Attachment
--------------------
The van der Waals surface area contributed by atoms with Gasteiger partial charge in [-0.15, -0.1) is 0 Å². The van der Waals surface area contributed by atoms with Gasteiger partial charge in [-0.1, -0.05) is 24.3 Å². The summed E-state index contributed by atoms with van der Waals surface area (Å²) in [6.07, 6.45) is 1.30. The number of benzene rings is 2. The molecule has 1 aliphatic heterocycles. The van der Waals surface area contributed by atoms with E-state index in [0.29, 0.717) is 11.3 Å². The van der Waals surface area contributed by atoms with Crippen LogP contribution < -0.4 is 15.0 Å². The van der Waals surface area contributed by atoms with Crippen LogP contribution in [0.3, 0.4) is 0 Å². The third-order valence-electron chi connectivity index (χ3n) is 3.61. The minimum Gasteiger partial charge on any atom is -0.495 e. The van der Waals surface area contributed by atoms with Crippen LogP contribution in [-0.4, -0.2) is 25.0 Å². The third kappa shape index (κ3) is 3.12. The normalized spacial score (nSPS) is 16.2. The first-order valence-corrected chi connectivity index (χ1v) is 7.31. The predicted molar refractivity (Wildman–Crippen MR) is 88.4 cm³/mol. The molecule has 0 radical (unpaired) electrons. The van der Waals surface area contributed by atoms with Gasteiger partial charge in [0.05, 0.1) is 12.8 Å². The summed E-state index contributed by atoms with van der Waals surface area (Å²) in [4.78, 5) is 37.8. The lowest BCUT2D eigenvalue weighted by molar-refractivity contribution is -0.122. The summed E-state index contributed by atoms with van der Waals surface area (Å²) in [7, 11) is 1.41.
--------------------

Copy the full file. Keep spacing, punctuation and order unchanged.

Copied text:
The van der Waals surface area contributed by atoms with Gasteiger partial charge in [-0.15, -0.1) is 0 Å². The van der Waals surface area contributed by atoms with Gasteiger partial charge in [-0.1, -0.05) is 24.3 Å². The summed E-state index contributed by atoms with van der Waals surface area (Å²) in [6.07, 6.45) is 1.30. The number of benzene rings is 2. The molecule has 1 aliphatic heterocycles. The van der Waals surface area contributed by atoms with E-state index in [0.29, 0.717) is 11.3 Å². The van der Waals surface area contributed by atoms with Crippen LogP contribution < -0.4 is 15.0 Å². The van der Waals surface area contributed by atoms with Crippen LogP contribution in [0.3, 0.4) is 0 Å². The third-order valence-electron chi connectivity index (χ3n) is 3.61. The minimum Gasteiger partial charge on any atom is -0.495 e. The van der Waals surface area contributed by atoms with Crippen LogP contribution in [-0.4, -0.2) is 25.0 Å². The third kappa shape index (κ3) is 3.12. The normalized spacial score (nSPS) is 16.2. The first-order valence-corrected chi connectivity index (χ1v) is 7.31. The predicted molar refractivity (Wildman–Crippen MR) is 88.4 cm³/mol. The molecule has 0 radical (unpaired) electrons. The van der Waals surface area contributed by atoms with Gasteiger partial charge in [0.05, 0.1) is 12.8 Å². The summed E-state index contributed by atoms with van der Waals surface area (Å²) in [4.78, 5) is 37.8. The lowest BCUT2D eigenvalue weighted by molar-refractivity contribution is -0.122. The summed E-state index contributed by atoms with van der Waals surface area (Å²) in [7, 11) is 1.41.